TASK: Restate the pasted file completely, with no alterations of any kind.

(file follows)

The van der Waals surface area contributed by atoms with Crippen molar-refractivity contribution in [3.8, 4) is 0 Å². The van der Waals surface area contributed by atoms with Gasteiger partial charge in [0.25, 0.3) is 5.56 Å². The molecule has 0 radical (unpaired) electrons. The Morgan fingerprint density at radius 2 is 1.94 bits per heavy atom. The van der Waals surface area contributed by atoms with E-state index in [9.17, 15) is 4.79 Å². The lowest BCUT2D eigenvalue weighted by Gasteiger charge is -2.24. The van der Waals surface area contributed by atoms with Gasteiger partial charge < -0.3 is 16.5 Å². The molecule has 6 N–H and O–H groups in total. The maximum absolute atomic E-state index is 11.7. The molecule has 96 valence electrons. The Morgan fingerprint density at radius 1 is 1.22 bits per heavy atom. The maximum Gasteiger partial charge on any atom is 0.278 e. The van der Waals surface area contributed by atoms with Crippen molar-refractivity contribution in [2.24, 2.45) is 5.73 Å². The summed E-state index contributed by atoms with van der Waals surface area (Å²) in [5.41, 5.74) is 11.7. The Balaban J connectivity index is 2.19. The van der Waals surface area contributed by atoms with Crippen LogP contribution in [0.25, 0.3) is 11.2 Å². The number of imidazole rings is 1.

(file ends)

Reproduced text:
The van der Waals surface area contributed by atoms with Crippen molar-refractivity contribution in [3.8, 4) is 0 Å². The van der Waals surface area contributed by atoms with Gasteiger partial charge in [0.25, 0.3) is 5.56 Å². The molecule has 0 radical (unpaired) electrons. The Morgan fingerprint density at radius 2 is 1.94 bits per heavy atom. The van der Waals surface area contributed by atoms with E-state index in [9.17, 15) is 4.79 Å². The lowest BCUT2D eigenvalue weighted by Gasteiger charge is -2.24. The van der Waals surface area contributed by atoms with Gasteiger partial charge < -0.3 is 16.5 Å². The molecule has 6 N–H and O–H groups in total. The maximum absolute atomic E-state index is 11.7. The molecule has 96 valence electrons. The Morgan fingerprint density at radius 1 is 1.22 bits per heavy atom. The maximum Gasteiger partial charge on any atom is 0.278 e. The van der Waals surface area contributed by atoms with Crippen molar-refractivity contribution in [2.24, 2.45) is 5.73 Å². The summed E-state index contributed by atoms with van der Waals surface area (Å²) in [5.41, 5.74) is 11.7. The Balaban J connectivity index is 2.19. The van der Waals surface area contributed by atoms with Crippen LogP contribution in [0.25, 0.3) is 11.2 Å². The number of imidazole rings is 1.